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By Oscar Wilde / Leonard Smithers and Co / 1899
Writing in the height of the aesthetic movement in Europe, Oscar Wilde rose to the pinnacle of popular society on both the strength of his writing’s biting social commentary and his glittering public persona. Considered by many to be Wilde’s magnum opus, The Importance of Being Earnest follows upper-class individuals who work around stringent Victorian social standards by creating fictitious personas. It satirizes Victorian culture by trivializing grave institutions like marriage.
The Noet edition of The Importance of Being Earnest is enhanced by amazing functionality. Study Wilde’s play alongside a library of classic literature and philosophy. Important terms link to dictionaries, encyclopedias, and a wealth of other resources in your digital library. Powerful searches help you find exactly what you’re looking for. Tablet and mobile apps let you take your study with you. With Noet, the most efficient and comprehensive research tools are in one place, so you get the most out of your study.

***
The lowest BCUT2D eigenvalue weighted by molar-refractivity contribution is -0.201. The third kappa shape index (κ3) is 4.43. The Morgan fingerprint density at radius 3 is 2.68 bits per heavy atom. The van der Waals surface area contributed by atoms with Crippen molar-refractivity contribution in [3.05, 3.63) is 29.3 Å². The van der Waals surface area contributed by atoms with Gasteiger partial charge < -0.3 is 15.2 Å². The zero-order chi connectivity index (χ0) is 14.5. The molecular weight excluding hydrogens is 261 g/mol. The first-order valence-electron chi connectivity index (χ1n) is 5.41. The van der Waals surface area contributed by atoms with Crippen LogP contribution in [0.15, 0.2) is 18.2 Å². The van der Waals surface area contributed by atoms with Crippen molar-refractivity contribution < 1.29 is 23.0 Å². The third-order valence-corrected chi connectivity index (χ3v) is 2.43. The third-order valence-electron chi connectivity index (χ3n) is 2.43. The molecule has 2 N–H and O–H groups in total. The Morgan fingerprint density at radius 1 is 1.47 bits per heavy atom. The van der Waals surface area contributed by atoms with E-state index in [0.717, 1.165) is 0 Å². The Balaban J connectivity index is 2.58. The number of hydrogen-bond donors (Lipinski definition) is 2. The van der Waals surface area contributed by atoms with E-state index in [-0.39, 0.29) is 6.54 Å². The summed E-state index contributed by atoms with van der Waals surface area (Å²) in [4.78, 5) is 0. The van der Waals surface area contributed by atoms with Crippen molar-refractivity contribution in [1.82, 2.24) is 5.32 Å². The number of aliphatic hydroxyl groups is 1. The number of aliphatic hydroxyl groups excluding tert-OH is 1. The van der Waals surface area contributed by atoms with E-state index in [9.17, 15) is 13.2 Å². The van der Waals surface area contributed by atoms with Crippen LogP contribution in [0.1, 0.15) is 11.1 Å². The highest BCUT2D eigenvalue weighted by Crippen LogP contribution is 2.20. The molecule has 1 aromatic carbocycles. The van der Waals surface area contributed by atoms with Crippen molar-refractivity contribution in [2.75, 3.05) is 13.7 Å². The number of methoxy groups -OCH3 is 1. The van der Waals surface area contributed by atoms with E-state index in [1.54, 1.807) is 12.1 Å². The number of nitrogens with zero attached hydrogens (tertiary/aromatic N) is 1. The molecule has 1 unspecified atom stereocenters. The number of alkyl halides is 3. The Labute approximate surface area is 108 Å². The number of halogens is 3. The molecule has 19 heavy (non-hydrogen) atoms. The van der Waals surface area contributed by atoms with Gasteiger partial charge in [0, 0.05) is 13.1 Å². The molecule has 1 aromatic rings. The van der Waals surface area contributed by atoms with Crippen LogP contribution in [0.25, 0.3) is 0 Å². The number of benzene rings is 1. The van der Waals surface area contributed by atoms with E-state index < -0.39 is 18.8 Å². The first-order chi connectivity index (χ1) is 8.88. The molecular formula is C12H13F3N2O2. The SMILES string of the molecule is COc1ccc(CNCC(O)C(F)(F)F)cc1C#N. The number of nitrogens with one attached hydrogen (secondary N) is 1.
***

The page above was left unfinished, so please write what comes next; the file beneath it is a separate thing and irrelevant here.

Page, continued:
Oscar Wilde (1854–1900) is the foremost representative of aestheticism in English literature. Born in Dublin, the son of Anglo-Irish intellectuals, Wilde became fluent in French and German as a child and went on to study classics at Oxford. In his early career, Wilde worked in London as a prolific journalist, lectured, and published poetry. He quickly became a well-known public personality. He published his only novel, The Picture of Dorian Gray, in 1890, and in the early 1890s went on to write several plays featuring the biting high-society satire that brought him to the apex of his fame.